That's not true. There were all sorts of winners and losers. Some HFTs were certainly winners. Others, by definition, lost. This system is simply all fucked up. I have one thing to say to these algo traders: Just keep crashin' and burnin' boys and girls. You will eventually all commit mass suicide. 

"Look what they've done to my song, Ma."

--Melanie--

MassDecep's picture

This video is a must see about Knight and them crossing TPTB.

http://youtu.be/9QAdyVZG5io

DanP1966's picture

This still makes no sense.

A) Why would a test system have any connection to anything other than another test system & QA?

 

B) Why would you configure your test system to do what this article is claiming? It would have no test value even for negative testing.

 

C) It still does not explain why a major upgrade would be done mid-week.

 

D) It still does not explain how a test system, even if redirected to point to the exchanges production environement should be able to execute trades.

 

E) Assuming that the test system did have the flaw described (nonsensicle on its own) it still does not  explain HOW a test system gets pointed to the exchange production environement or how the exchange could allow it to happen. There HAS to be some form of certification on the exchange side when new code is linked to it.

 

F) How would this have gotten past even a basic QA?

 

This still smells to me like somebody did something intentionally.

 

Is it plausible that it was all an accident that resulted from a cascade of best practice failures? Ok...sure...it is plausible but so unlikely as to be nearly rediculous.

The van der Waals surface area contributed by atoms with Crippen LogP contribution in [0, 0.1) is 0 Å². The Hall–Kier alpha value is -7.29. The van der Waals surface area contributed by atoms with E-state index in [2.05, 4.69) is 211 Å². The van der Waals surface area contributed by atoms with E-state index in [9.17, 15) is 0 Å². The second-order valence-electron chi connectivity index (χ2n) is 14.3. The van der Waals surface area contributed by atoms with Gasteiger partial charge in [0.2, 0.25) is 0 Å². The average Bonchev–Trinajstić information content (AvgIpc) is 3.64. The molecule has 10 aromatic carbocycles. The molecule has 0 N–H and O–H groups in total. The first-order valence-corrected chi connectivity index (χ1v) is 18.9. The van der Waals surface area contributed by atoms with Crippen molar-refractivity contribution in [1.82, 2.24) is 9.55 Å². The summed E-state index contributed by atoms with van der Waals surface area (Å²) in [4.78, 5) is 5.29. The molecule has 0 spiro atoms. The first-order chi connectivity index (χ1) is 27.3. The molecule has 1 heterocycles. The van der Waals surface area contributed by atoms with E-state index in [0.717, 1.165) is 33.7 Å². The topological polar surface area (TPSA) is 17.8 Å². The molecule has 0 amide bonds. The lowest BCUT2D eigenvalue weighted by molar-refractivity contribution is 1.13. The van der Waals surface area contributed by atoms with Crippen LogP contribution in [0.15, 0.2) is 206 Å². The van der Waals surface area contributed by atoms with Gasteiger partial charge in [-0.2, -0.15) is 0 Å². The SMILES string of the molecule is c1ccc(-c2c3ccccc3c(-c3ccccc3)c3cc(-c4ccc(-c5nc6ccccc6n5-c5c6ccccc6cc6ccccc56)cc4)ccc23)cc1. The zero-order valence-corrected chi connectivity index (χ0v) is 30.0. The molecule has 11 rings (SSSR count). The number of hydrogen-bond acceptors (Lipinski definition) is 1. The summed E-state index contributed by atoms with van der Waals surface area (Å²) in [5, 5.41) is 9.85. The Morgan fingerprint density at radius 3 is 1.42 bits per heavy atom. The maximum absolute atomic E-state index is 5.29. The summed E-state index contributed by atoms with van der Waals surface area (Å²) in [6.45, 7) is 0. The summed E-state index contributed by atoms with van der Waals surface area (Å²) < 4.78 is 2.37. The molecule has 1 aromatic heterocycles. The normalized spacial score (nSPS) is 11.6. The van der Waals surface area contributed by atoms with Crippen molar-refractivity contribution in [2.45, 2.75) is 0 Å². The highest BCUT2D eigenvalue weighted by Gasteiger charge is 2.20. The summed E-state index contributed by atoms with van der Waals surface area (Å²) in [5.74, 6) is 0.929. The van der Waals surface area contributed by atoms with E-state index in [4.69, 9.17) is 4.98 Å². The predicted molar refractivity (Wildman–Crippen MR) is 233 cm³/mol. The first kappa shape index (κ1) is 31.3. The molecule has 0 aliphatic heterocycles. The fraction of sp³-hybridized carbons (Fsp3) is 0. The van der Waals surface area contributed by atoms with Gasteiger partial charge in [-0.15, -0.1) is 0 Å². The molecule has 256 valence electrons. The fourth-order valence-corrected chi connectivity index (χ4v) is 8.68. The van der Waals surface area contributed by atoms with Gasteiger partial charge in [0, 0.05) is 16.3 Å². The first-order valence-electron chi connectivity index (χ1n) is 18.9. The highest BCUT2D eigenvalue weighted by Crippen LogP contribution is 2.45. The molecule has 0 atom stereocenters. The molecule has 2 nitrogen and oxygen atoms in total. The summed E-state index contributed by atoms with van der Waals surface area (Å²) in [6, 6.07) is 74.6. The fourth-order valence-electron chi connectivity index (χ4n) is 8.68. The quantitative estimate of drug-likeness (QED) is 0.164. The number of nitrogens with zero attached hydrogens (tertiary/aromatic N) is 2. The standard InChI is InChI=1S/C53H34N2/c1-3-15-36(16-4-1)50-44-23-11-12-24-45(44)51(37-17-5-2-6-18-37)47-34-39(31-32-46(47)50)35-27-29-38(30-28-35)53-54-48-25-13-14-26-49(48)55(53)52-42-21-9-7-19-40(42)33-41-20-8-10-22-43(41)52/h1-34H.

BUT....then.....given the number of rediculous actions that violate best practices that we have seen from Wall Street I suppose I would not be that shocked to know that their IT operations are slipshod.

Bazinga's picture

I can fully appreciate the nightmare their team experienced but I DON'T CARE. Companies that F-up need to go out of business if the F-up is big enough to bury them. If you can't stand the heat, get the hell out of Skynet's kitchen bitchez.

Karl von Bahnhof's picture

Damn! And I hoped it was china!

MachoMan's picture

I haven't looked at anything more than headlines, but if I was the head of a now failed entity, I'd be apologizing for my complete and total idiocy...  it just seems like there is more of an apology for risk taking behavior biting you rather than your stewardship failing...  it's basically a deflection of the real problem...  come out, admit failure, and never manage money again...  spend the rest of your life on the beach with the spoils you made from a non productive activity.  Kudos.

You Didn't Build That's picture

Luckily, Knight didn't build that.

RingToneDeaf's picture

It is all on the level

slewie the pi-rat's picture

kinda like a digital chernobyl?

btw i finally understood something from nanex, BiCheZ!   YaY! 

slewie the pi-rat's picture

hiFreakTesting101

new media:  new non-atomic record destruction of digits belonging to self & others

can we get a nurse in here with a shot of thorazine, please?  stat!

"intelligent design" has met the twilightZone where a lifetime of robo_T trades were condensed into a corporate nightmare on elmo street

video at 5!

bigwavedave's picture

Goldman bought the entire book at a discount. Squiddly

Jupiter's picture

 

Could have happened to any firm, not evidence of any exploitative HFT, etc.

 

larz's picture

except that the tester is supposed to be us traders out here and our 401k's etc

MachoMan's picture

I suppose it's inevitable...  however, just because an activity was bound to happen, doesn't mean it was bound to happen here and now.  It certainly is a plausible explanation, but it still leaves a lot to the imagination...  such as the degree of competency of the HFT implementers, their ties with competitors, how deep their pockets are, etc.